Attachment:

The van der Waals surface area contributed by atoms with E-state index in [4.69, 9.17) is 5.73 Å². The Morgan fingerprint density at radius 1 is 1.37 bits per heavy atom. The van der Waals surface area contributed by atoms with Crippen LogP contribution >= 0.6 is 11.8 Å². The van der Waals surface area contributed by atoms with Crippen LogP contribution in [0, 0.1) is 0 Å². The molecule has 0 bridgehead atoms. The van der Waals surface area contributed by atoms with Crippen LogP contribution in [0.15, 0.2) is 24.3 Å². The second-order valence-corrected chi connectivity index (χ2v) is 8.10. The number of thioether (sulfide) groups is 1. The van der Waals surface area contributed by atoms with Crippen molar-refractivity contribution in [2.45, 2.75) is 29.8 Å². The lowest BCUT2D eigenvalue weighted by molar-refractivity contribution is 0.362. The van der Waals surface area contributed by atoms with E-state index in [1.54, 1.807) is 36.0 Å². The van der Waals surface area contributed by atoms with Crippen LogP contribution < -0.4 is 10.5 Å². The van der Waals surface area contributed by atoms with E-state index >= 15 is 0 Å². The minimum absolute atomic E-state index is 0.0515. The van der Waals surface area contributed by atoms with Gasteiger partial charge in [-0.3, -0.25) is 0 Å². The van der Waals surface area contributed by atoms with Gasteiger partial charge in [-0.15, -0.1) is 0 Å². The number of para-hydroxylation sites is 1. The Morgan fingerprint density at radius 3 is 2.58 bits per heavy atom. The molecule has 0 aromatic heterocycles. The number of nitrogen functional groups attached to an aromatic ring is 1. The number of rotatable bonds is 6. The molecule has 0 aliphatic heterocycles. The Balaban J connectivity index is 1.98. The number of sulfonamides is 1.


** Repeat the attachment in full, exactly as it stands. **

The van der Waals surface area contributed by atoms with E-state index in [4.69, 9.17) is 5.73 Å². The Morgan fingerprint density at radius 1 is 1.37 bits per heavy atom. The van der Waals surface area contributed by atoms with Crippen LogP contribution >= 0.6 is 11.8 Å². The van der Waals surface area contributed by atoms with Crippen LogP contribution in [0, 0.1) is 0 Å². The molecule has 0 bridgehead atoms. The van der Waals surface area contributed by atoms with Crippen LogP contribution in [0.15, 0.2) is 24.3 Å². The second-order valence-corrected chi connectivity index (χ2v) is 8.10. The number of thioether (sulfide) groups is 1. The van der Waals surface area contributed by atoms with Crippen molar-refractivity contribution in [2.45, 2.75) is 29.8 Å². The lowest BCUT2D eigenvalue weighted by molar-refractivity contribution is 0.362. The van der Waals surface area contributed by atoms with E-state index in [1.54, 1.807) is 36.0 Å². The van der Waals surface area contributed by atoms with Crippen LogP contribution < -0.4 is 10.5 Å². The van der Waals surface area contributed by atoms with E-state index >= 15 is 0 Å². The minimum absolute atomic E-state index is 0.0515. The van der Waals surface area contributed by atoms with Gasteiger partial charge in [-0.3, -0.25) is 0 Å². The van der Waals surface area contributed by atoms with Gasteiger partial charge in [-0.15, -0.1) is 0 Å². The number of para-hydroxylation sites is 1. The Morgan fingerprint density at radius 3 is 2.58 bits per heavy atom. The molecule has 0 aromatic heterocycles. The number of nitrogen functional groups attached to an aromatic ring is 1. The number of rotatable bonds is 6. The molecule has 0 aliphatic heterocycles. The Balaban J connectivity index is 1.98. The number of sulfonamides is 1.